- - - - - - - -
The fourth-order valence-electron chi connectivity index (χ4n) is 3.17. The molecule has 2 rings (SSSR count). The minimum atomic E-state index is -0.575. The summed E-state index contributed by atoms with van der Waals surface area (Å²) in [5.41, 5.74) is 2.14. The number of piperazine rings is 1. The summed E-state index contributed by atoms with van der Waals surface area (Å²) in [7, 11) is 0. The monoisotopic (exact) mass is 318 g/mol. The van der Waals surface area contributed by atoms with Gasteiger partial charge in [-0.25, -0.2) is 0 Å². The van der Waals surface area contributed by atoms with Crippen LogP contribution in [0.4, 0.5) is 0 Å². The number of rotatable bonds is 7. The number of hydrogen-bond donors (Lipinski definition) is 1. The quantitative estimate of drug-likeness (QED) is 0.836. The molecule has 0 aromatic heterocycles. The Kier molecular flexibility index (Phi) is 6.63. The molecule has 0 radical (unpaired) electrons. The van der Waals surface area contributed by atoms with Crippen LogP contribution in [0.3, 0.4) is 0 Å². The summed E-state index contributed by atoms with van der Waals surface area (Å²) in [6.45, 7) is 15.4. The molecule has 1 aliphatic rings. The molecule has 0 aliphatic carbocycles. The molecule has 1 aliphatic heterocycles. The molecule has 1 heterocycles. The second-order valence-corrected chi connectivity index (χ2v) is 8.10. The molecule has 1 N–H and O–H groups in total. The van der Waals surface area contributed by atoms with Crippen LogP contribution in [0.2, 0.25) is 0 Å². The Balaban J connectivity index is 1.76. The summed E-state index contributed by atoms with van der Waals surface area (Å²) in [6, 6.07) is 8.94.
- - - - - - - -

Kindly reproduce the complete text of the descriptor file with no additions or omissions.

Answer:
The fourth-order valence-electron chi connectivity index (χ4n) is 3.17. The molecule has 2 rings (SSSR count). The minimum atomic E-state index is -0.575. The summed E-state index contributed by atoms with van der Waals surface area (Å²) in [5.41, 5.74) is 2.14. The number of piperazine rings is 1. The summed E-state index contributed by atoms with van der Waals surface area (Å²) in [7, 11) is 0. The monoisotopic (exact) mass is 318 g/mol. The van der Waals surface area contributed by atoms with Gasteiger partial charge in [-0.25, -0.2) is 0 Å². The van der Waals surface area contributed by atoms with Crippen LogP contribution in [0.4, 0.5) is 0 Å². The number of rotatable bonds is 7. The number of hydrogen-bond donors (Lipinski definition) is 1. The quantitative estimate of drug-likeness (QED) is 0.836. The molecule has 0 aromatic heterocycles. The Kier molecular flexibility index (Phi) is 6.63. The molecule has 0 radical (unpaired) electrons. The van der Waals surface area contributed by atoms with Crippen LogP contribution in [0.3, 0.4) is 0 Å². The summed E-state index contributed by atoms with van der Waals surface area (Å²) in [6.45, 7) is 15.4. The molecule has 1 aliphatic rings. The molecule has 0 aliphatic carbocycles. The molecule has 1 aliphatic heterocycles. The molecule has 1 heterocycles. The second-order valence-corrected chi connectivity index (χ2v) is 8.10. The molecule has 1 N–H and O–H groups in total. The van der Waals surface area contributed by atoms with Crippen LogP contribution in [0.2, 0.25) is 0 Å². The Balaban J connectivity index is 1.76. The summed E-state index contributed by atoms with van der Waals surface area (Å²) in [6, 6.07) is 8.94.